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9. Tuna

Tuna
Tuna

Tunas are fast-moving fish that is sleek and slim. Tunas have a dark color above and a silvery below, and they often have an iridescent shine. The tuna diet is low in calories, low in carbs, and high in protein.

The tuna diet is a low-calorie, low carb, high-protein eating program. Adult tuna is approximately 22.5m long and weighs between 225-250kg. The North Atlantic Ocean is home to northern bluefin tuna.



10. Mahi Mahi

Mahi Mahi
Mahi Mahi

Common dolphinfish, also known as the mahi-mahi, is a surface-dwelling, ray-finned fish in tropical, subtropical, and offshore temperate waters. The Mahimahi has a blue-green upper body and golden sides that fade to yellow and white.

Mahi fish is rich in vitamin B12, phosphorous and potassium, niacin, vitamin B6 (and selenium). Males tend to be smaller than females. Catches can weigh between 7 and 13 kg. The mahi-mahi, a surface-dwelling, ray-finned fish, is 7 to 13 kg.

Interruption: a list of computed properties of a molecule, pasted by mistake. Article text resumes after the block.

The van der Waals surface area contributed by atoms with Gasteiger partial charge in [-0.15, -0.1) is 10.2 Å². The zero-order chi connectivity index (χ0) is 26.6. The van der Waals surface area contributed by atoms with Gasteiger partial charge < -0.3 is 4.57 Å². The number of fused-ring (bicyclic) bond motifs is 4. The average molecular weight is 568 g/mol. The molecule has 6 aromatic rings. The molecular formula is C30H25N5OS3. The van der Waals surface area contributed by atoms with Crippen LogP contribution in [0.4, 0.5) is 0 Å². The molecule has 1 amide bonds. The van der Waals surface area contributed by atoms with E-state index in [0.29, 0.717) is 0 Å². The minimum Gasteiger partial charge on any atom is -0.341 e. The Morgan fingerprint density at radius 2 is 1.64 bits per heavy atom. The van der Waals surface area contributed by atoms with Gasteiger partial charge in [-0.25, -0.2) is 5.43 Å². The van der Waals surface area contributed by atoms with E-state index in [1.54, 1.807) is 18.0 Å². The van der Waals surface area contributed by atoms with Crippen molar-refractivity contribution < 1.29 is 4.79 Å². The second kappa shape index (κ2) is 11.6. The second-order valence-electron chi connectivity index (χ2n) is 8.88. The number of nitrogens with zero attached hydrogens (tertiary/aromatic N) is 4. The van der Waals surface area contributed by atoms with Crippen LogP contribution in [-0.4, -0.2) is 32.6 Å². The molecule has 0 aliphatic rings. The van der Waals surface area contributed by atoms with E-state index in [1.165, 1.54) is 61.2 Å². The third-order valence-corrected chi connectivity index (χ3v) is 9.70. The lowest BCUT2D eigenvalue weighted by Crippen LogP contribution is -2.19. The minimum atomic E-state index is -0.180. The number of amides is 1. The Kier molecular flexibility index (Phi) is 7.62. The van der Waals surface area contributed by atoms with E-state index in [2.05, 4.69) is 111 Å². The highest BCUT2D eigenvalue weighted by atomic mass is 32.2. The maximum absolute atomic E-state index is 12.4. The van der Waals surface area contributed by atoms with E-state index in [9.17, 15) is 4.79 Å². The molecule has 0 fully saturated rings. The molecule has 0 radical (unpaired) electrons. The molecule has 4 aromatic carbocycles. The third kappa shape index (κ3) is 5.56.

11. Vermilion Snapper

Vermilion Snapper
Vermilion Snapper

Vermilion snapper, also known as the clubhead snapper night snapper, and beeline, is a marine ray-finned species. Vermilion snapper consumes FishFish, shrimp, crabs, and other bottom-dwelling insects.

Vermilion snapper can grow up to two feet in length and seven pounds. Vermilion snapper can be found in the tropical waters of the western Atlantic Cape Hatteras.